Process control, failure troubleshooting, and in-situ identification are all now possible using a standard laboratory wavelength dispersive X-ray fluorescence (WDXRF) spectrometer with small spot/mapping capability. Traditionally, WDXRF was a technique suited for only homogeneous samples, but the latest developments in mapping and small spot functionality permit analysis of areas down to 0.5mm as well as mapping of a selected region of a sample to analyze segregations, defects or inclusions in heterogeneous samples. Coupling small spot capabilities with standardless analysis permits quantification of up to 79 elements on selected points of the sample.
Small spot analysis
Small spot analysis is a selection of one or more unique and individual points on a sample surface, each one producing a singular analysis result. In various industries such as glass and metal production, XRF instruments with spotting capability are used to analyze a small isolated area of a sample to pinpoint the source of defects. Combined with appropriate sample movement, these instruments are able to:
- Focus on specimen sections with selectable X-ray diameter of 0.5 or 1.5 mm
- Construct maps of element distributions with cartography down to 0.1 mm steps
- Study of sample homogeneity for process improvement and problem solving
The first step is for the XRF instrument to image the sample surface. From this image it is possible to click on areas of interest to designate analysis areas; for mapping the operator would select one of a number of shapes and enlarge or contract it to a size which best contains the area of interest. The sample is excited by a primary X-ray beam. The secondary X-rays emitted are collimated through an aperture which allows only the 0.5 mm area of interest excitation to continue on through the beam path to the detector.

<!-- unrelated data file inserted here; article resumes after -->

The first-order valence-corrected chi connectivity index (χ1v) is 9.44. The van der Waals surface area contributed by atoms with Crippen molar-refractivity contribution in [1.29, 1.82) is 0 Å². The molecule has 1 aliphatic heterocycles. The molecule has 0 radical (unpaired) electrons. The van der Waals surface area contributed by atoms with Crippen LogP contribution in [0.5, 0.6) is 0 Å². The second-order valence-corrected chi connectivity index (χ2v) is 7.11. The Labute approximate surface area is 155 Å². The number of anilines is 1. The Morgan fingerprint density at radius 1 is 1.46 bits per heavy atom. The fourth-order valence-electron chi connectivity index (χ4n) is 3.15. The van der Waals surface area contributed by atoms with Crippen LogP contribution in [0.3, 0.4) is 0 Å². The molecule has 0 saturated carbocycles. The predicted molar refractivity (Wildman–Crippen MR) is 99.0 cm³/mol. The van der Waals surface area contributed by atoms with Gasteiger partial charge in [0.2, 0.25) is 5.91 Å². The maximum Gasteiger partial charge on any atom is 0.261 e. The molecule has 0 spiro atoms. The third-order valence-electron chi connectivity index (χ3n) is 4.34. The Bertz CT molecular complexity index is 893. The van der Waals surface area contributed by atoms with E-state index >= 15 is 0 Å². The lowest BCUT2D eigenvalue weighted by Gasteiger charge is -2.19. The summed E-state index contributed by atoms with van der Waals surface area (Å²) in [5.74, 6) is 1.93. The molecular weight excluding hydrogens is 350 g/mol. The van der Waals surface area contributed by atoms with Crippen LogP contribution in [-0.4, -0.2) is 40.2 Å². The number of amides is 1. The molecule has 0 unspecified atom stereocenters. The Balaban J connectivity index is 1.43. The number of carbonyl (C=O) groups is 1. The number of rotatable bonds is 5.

Mapping is the joining of adjacent individual points into a unified pattern to produce a 2 or 3 dimensional presentation along with intensity/concentration results for the selected area. This is a very helpful way of better understanding a problem. The 2D images can be viewed as individual element distributions or overlaid to give a more comprehensive correlation of the elements as a group. The 3D images are single element display and can be rotated for a full 360 degree visualization or even a birds-eye view. While most maps are collected as intensity only images, empirical calibrations can also be used to fully quantify the result.
Another useful development in XRF analytical programs is the availability of “standardless” packages. These packages allow for quantitative data to be obtained for completely unknown samples. As in many real life situations, obtaining any or enough standards to create a calibration is not always possible. This is certainly the case when analyzing defects or unknown contamination. When an approximate analysis of an inclusion or a defect in a sample is sufficient, a standardless program will provide good results without use of specific standard samples.
Comprehensive standard-less software packages are based on 64 pure element standards. Such software allows for concentration determination of unknown samples in any matrix by using complex mathematical algorithms for up to 79 elements. These algorithms correct for matrix effects as well as inter-elemental effects to provide highly accurate and precise quantitative results.
Read Small Spot Analysis: Performance in Ferrous Base to learn about a study to assess the performance of an XRF instrument analyzing a spot of only 0.5 mm a calibration using ferrous base standard samples.